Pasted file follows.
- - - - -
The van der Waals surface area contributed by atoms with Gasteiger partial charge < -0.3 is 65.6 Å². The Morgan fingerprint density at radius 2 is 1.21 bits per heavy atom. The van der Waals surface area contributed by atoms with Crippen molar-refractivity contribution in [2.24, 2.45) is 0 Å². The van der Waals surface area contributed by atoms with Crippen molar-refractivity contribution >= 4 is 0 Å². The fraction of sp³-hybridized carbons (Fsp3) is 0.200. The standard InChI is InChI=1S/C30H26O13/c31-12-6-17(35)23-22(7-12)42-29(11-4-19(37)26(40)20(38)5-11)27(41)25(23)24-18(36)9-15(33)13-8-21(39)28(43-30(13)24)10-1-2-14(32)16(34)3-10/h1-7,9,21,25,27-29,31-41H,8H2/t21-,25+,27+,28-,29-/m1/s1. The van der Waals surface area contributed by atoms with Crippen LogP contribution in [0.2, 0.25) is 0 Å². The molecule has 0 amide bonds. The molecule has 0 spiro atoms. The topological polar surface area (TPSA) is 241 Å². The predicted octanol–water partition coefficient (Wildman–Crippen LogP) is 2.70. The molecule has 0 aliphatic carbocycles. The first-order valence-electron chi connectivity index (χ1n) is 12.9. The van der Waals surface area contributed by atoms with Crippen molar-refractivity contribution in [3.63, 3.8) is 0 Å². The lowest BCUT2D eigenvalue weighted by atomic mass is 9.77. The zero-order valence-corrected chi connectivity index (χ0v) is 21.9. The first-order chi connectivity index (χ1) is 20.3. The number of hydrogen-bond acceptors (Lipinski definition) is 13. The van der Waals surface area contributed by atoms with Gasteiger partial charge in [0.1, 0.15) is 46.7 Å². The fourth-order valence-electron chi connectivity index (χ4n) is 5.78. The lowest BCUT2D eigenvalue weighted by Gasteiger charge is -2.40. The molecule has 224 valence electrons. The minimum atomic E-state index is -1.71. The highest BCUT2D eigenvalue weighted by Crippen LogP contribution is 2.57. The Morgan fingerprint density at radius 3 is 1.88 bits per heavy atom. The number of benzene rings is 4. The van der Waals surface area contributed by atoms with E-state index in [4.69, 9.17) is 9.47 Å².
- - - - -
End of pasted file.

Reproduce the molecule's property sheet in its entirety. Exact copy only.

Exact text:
The van der Waals surface area contributed by atoms with Gasteiger partial charge < -0.3 is 65.6 Å². The Morgan fingerprint density at radius 2 is 1.21 bits per heavy atom. The van der Waals surface area contributed by atoms with Crippen molar-refractivity contribution in [2.24, 2.45) is 0 Å². The van der Waals surface area contributed by atoms with Crippen molar-refractivity contribution >= 4 is 0 Å². The fraction of sp³-hybridized carbons (Fsp3) is 0.200. The standard InChI is InChI=1S/C30H26O13/c31-12-6-17(35)23-22(7-12)42-29(11-4-19(37)26(40)20(38)5-11)27(41)25(23)24-18(36)9-15(33)13-8-21(39)28(43-30(13)24)10-1-2-14(32)16(34)3-10/h1-7,9,21,25,27-29,31-41H,8H2/t21-,25+,27+,28-,29-/m1/s1. The van der Waals surface area contributed by atoms with Crippen LogP contribution in [0.2, 0.25) is 0 Å². The molecule has 0 amide bonds. The molecule has 0 spiro atoms. The topological polar surface area (TPSA) is 241 Å². The predicted octanol–water partition coefficient (Wildman–Crippen LogP) is 2.70. The molecule has 0 aliphatic carbocycles. The first-order valence-electron chi connectivity index (χ1n) is 12.9. The van der Waals surface area contributed by atoms with Crippen molar-refractivity contribution in [3.63, 3.8) is 0 Å². The lowest BCUT2D eigenvalue weighted by atomic mass is 9.77. The zero-order valence-corrected chi connectivity index (χ0v) is 21.9. The first-order chi connectivity index (χ1) is 20.3. The number of hydrogen-bond acceptors (Lipinski definition) is 13. The van der Waals surface area contributed by atoms with Gasteiger partial charge in [0.1, 0.15) is 46.7 Å². The fourth-order valence-electron chi connectivity index (χ4n) is 5.78. The lowest BCUT2D eigenvalue weighted by Gasteiger charge is -2.40. The molecule has 224 valence electrons. The minimum atomic E-state index is -1.71. The highest BCUT2D eigenvalue weighted by Crippen LogP contribution is 2.57. The Morgan fingerprint density at radius 3 is 1.88 bits per heavy atom. The number of benzene rings is 4. The van der Waals surface area contributed by atoms with E-state index in [4.69, 9.17) is 9.47 Å².